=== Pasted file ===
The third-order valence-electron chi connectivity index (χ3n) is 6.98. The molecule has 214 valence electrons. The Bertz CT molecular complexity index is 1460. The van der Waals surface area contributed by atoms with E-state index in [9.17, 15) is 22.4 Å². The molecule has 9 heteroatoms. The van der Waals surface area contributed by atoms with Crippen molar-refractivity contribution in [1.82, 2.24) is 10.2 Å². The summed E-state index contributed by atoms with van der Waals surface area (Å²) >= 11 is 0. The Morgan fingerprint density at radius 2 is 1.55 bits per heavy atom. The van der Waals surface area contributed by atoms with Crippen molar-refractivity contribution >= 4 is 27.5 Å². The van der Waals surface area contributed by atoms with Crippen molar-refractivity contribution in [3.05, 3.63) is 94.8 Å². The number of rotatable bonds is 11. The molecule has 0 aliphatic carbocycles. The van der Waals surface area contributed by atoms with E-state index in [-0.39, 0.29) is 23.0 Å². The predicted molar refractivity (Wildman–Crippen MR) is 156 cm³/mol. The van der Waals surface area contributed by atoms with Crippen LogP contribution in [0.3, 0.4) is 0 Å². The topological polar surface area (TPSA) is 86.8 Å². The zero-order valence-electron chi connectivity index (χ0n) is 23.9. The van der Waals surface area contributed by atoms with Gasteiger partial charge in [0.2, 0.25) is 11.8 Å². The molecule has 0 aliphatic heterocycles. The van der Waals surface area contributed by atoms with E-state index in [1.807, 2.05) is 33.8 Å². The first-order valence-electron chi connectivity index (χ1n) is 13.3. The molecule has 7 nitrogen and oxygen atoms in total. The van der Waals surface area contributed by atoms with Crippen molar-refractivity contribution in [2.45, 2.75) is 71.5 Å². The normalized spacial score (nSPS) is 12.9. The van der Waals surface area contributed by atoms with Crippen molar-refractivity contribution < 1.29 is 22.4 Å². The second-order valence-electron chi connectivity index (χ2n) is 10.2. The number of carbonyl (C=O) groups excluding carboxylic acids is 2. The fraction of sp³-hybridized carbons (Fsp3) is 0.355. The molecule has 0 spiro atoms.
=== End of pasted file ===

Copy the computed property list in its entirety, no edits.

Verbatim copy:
The third-order valence-electron chi connectivity index (χ3n) is 6.98. The molecule has 214 valence electrons. The Bertz CT molecular complexity index is 1460. The van der Waals surface area contributed by atoms with E-state index in [9.17, 15) is 22.4 Å². The molecule has 9 heteroatoms. The van der Waals surface area contributed by atoms with Crippen molar-refractivity contribution in [1.82, 2.24) is 10.2 Å². The summed E-state index contributed by atoms with van der Waals surface area (Å²) >= 11 is 0. The Morgan fingerprint density at radius 2 is 1.55 bits per heavy atom. The van der Waals surface area contributed by atoms with Crippen molar-refractivity contribution >= 4 is 27.5 Å². The van der Waals surface area contributed by atoms with Crippen molar-refractivity contribution in [3.05, 3.63) is 94.8 Å². The number of rotatable bonds is 11. The molecule has 0 aliphatic carbocycles. The van der Waals surface area contributed by atoms with E-state index in [-0.39, 0.29) is 23.0 Å². The predicted molar refractivity (Wildman–Crippen MR) is 156 cm³/mol. The van der Waals surface area contributed by atoms with Crippen LogP contribution in [0.3, 0.4) is 0 Å². The topological polar surface area (TPSA) is 86.8 Å². The zero-order valence-electron chi connectivity index (χ0n) is 23.9. The van der Waals surface area contributed by atoms with Gasteiger partial charge in [0.2, 0.25) is 11.8 Å². The molecule has 0 aliphatic heterocycles. The van der Waals surface area contributed by atoms with E-state index in [1.807, 2.05) is 33.8 Å². The first-order valence-electron chi connectivity index (χ1n) is 13.3. The molecule has 7 nitrogen and oxygen atoms in total. The van der Waals surface area contributed by atoms with Crippen molar-refractivity contribution in [2.45, 2.75) is 71.5 Å². The normalized spacial score (nSPS) is 12.9. The van der Waals surface area contributed by atoms with Crippen molar-refractivity contribution < 1.29 is 22.4 Å². The second-order valence-electron chi connectivity index (χ2n) is 10.2. The number of carbonyl (C=O) groups excluding carboxylic acids is 2. The fraction of sp³-hybridized carbons (Fsp3) is 0.355. The molecule has 0 spiro atoms.